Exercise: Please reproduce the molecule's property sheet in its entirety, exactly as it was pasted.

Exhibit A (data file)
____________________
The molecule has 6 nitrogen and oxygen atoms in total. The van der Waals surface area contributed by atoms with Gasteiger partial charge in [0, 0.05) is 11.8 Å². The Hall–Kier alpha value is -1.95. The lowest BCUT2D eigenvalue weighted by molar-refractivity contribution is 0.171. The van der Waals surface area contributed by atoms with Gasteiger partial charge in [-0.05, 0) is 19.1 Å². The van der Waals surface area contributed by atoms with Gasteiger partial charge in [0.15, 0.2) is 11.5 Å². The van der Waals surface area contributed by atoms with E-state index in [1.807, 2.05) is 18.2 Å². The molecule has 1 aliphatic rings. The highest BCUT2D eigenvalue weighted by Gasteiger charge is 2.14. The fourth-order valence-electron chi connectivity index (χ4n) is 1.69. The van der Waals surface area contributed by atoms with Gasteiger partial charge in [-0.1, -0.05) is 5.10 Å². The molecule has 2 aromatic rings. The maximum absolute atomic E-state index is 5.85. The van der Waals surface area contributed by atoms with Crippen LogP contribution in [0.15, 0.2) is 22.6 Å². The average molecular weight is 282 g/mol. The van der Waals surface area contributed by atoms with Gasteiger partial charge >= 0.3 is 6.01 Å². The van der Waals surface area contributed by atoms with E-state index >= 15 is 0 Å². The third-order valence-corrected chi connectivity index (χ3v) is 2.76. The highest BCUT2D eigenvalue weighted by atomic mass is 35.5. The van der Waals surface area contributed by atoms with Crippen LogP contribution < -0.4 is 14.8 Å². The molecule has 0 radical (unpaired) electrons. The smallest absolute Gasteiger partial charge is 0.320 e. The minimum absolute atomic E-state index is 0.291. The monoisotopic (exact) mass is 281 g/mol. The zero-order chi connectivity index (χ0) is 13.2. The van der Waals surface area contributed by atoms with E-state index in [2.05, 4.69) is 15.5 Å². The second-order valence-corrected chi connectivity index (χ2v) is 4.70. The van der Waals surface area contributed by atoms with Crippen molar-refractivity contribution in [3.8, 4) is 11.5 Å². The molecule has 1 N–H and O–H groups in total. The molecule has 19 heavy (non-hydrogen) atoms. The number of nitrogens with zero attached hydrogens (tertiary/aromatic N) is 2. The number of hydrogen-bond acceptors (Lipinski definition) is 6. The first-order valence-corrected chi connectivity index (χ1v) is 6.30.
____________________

The molecule has 6 nitrogen and oxygen atoms in total. The van der Waals surface area contributed by atoms with Gasteiger partial charge in [0, 0.05) is 11.8 Å². The Hall–Kier alpha value is -1.95. The lowest BCUT2D eigenvalue weighted by molar-refractivity contribution is 0.171. The van der Waals surface area contributed by atoms with Gasteiger partial charge in [-0.05, 0) is 19.1 Å². The van der Waals surface area contributed by atoms with Gasteiger partial charge in [0.15, 0.2) is 11.5 Å². The van der Waals surface area contributed by atoms with E-state index in [1.807, 2.05) is 18.2 Å². The molecule has 1 aliphatic rings. The highest BCUT2D eigenvalue weighted by Gasteiger charge is 2.14. The fourth-order valence-electron chi connectivity index (χ4n) is 1.69. The van der Waals surface area contributed by atoms with Gasteiger partial charge in [-0.1, -0.05) is 5.10 Å². The molecule has 2 aromatic rings. The maximum absolute atomic E-state index is 5.85. The van der Waals surface area contributed by atoms with Crippen LogP contribution in [0.15, 0.2) is 22.6 Å². The average molecular weight is 282 g/mol. The van der Waals surface area contributed by atoms with Gasteiger partial charge >= 0.3 is 6.01 Å². The van der Waals surface area contributed by atoms with E-state index >= 15 is 0 Å². The third-order valence-corrected chi connectivity index (χ3v) is 2.76. The highest BCUT2D eigenvalue weighted by atomic mass is 35.5. The van der Waals surface area contributed by atoms with Crippen LogP contribution < -0.4 is 14.8 Å². The molecule has 0 radical (unpaired) electrons. The smallest absolute Gasteiger partial charge is 0.320 e. The minimum absolute atomic E-state index is 0.291. The monoisotopic (exact) mass is 281 g/mol. The zero-order chi connectivity index (χ0) is 13.2. The van der Waals surface area contributed by atoms with E-state index in [2.05, 4.69) is 15.5 Å². The second-order valence-corrected chi connectivity index (χ2v) is 4.70. The van der Waals surface area contributed by atoms with Crippen molar-refractivity contribution in [3.8, 4) is 11.5 Å². The molecule has 1 N–H and O–H groups in total. The molecule has 19 heavy (non-hydrogen) atoms. The number of nitrogens with zero attached hydrogens (tertiary/aromatic N) is 2. The number of hydrogen-bond acceptors (Lipinski definition) is 6. The first-order valence-corrected chi connectivity index (χ1v) is 6.30.